> isInRange = year >= 0 && year <= 9999,
    > yyyy, mm, dd;
    > if(!isInRange ) {
    > throw Error("year must be 0000-9999");
    > }
    > yyyy = sign + padLeft(year, 4, "0");


    In Firefox, RegExp-checking the output of padLeft for being 4 digits is
    not much slower than the arithmetic test. I see no need to prepend an
    empty string.

    > mm = padLeft(dateInRange.getMonth() + 1, 2, "0");
    > dd = padLeft(dateInRange.getDate(), 2, "0");
    > return yyyy + "-" + mm + "-" + dd;
    > }
    >
    >Well?


    As it stands, it fails for negative years in Firefox. The code just
    ceases execution, and the previous result remains displayed. I've never
    needed to use throw, I've rarely seen it here, and the intended FAQ
    readership cannot be expected to know. It would be better to use
    return "RangeError"
    (note - same length), or to return argument.toString(), or to use alert.

    ISTR reading that throw, catch, try should be used only when ordinary
    code cannot detect the problem. I think my site has it only for RegExp
    feature testing, in js-valid.htm#RFI ; and the code there is basically
    Jim's IIRC, not mine. Whether or not I've read it, I agree with it.

    >> ==
    >> It occurs to me that JavaScript could have a standard notation for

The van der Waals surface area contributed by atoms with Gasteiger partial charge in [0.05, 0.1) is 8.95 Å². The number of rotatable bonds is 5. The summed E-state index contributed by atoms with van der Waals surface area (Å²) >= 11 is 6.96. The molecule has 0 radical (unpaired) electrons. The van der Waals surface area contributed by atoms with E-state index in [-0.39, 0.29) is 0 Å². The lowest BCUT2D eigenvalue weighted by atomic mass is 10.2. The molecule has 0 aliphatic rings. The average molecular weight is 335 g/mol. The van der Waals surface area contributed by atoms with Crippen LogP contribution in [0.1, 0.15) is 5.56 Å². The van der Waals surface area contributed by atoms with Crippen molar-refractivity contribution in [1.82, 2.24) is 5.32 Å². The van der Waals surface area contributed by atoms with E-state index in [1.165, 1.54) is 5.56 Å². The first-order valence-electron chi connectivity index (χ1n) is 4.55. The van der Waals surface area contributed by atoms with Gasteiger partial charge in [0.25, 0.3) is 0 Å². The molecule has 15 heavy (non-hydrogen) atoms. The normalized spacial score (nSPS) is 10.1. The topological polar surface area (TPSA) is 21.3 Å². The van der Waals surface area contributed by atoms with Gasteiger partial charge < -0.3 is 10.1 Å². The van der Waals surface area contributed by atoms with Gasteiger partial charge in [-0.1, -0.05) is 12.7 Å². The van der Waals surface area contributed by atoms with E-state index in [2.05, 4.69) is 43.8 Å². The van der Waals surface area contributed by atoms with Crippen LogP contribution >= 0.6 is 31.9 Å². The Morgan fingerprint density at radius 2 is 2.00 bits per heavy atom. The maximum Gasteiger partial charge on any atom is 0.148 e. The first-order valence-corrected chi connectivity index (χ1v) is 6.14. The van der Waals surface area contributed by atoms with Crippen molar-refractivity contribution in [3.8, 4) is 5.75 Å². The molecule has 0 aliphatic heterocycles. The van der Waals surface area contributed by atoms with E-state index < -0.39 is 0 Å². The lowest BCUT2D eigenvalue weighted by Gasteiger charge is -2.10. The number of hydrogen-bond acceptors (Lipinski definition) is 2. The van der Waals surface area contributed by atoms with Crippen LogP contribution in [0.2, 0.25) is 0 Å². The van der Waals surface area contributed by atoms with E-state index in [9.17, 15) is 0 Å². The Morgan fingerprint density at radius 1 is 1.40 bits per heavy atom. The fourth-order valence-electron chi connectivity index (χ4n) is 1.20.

>> development-time code, such as lines starting //++ : they would normally
    >> be included in development runs, but could be turned off; and they would
    >> be stripped for publication. As a slight short cut, //-- could be
    >> development-time comment, neither executed nor published.
    >>

    >
    >Try Another Neat Tool at ant.apache.org.


    It does not seem to correspond. Note that I wrote "standard".


    You, and some others, seem to frequently forget the purpose of a FAQ,
    which is to provide quick answers for simple common questions that are
    or ought to be asked.


    --
    (c) John Stockton, Surrey, UK. ?@merlyn.demon.co.uk Turnpike v6.05 MIME.
    Web <URL:http://www.merlyn.demon.co.uk/> - FAQish topics, acronyms, & links.
    Proper <= 4-line sig. separator as above, a line exactly "-- " (SonOfRFC1036)
    Do not Mail News to me. Before a reply, quote with ">" or "> " (SonOfRFC1036)
     
    Dr J R Stockton, Jun 6, 2009
    #19
  20. Dr J R Stockton wrote:
    > Thomas 'PointedEars' Lahn posted:
    >> "BCE" is an acronym for "Before Common Era". Common Era is a modern secular
    >> chronology that is not based on the supposed birth year of Jesus of
    >> Nazareth, supported by contradictions between the Bible (Mt 2,1 and Lk 2,2)
    >> and historical evidence that suggests Jesus had not been born in year 1 AD.
    >> For common use, though, BCE equals BC, and CE equals AD.

    >
    > Normal people


    There is nothing abnormal about BCE/CE.

    > use AD and BC. So does JavaScript Date toString.


    Not here.


    PointedEars
     
    Thomas 'PointedEars' Lahn, Jun 7, 2009
    #20